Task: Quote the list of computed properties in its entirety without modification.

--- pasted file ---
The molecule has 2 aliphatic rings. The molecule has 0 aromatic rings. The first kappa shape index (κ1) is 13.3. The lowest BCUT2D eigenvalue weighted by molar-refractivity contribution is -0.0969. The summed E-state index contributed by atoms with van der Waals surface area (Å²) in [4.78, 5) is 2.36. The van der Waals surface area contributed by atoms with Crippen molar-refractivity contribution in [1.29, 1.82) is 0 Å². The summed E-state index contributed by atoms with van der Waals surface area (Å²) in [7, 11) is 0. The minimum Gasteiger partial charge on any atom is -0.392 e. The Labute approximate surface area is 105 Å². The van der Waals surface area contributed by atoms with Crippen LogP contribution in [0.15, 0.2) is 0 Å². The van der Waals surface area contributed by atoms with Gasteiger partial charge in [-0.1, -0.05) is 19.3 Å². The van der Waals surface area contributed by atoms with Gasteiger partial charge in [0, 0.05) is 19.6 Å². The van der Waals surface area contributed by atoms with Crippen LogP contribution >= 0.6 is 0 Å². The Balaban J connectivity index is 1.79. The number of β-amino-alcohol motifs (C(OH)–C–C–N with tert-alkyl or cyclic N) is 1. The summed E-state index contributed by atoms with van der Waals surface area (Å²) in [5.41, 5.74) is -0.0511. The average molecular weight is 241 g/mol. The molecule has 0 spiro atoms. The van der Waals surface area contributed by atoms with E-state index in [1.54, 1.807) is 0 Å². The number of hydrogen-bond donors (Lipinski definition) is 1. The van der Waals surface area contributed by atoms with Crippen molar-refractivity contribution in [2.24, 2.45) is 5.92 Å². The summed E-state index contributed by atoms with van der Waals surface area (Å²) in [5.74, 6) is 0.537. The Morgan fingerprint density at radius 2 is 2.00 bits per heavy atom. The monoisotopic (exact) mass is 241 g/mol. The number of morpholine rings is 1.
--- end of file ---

The molecule has 2 aliphatic rings. The molecule has 0 aromatic rings. The first kappa shape index (κ1) is 13.3. The lowest BCUT2D eigenvalue weighted by molar-refractivity contribution is -0.0969. The summed E-state index contributed by atoms with van der Waals surface area (Å²) in [4.78, 5) is 2.36. The van der Waals surface area contributed by atoms with Crippen molar-refractivity contribution in [1.29, 1.82) is 0 Å². The summed E-state index contributed by atoms with van der Waals surface area (Å²) in [7, 11) is 0. The minimum Gasteiger partial charge on any atom is -0.392 e. The Labute approximate surface area is 105 Å². The van der Waals surface area contributed by atoms with Crippen LogP contribution in [0.15, 0.2) is 0 Å². The van der Waals surface area contributed by atoms with Gasteiger partial charge in [-0.1, -0.05) is 19.3 Å². The van der Waals surface area contributed by atoms with Gasteiger partial charge in [0, 0.05) is 19.6 Å². The van der Waals surface area contributed by atoms with Crippen LogP contribution >= 0.6 is 0 Å². The Balaban J connectivity index is 1.79. The number of β-amino-alcohol motifs (C(OH)–C–C–N with tert-alkyl or cyclic N) is 1. The summed E-state index contributed by atoms with van der Waals surface area (Å²) in [5.41, 5.74) is -0.0511. The average molecular weight is 241 g/mol. The molecule has 0 spiro atoms. The van der Waals surface area contributed by atoms with E-state index in [1.54, 1.807) is 0 Å². The number of hydrogen-bond donors (Lipinski definition) is 1. The van der Waals surface area contributed by atoms with Crippen molar-refractivity contribution in [2.24, 2.45) is 5.92 Å². The summed E-state index contributed by atoms with van der Waals surface area (Å²) in [5.74, 6) is 0.537. The Morgan fingerprint density at radius 2 is 2.00 bits per heavy atom. The monoisotopic (exact) mass is 241 g/mol. The number of morpholine rings is 1.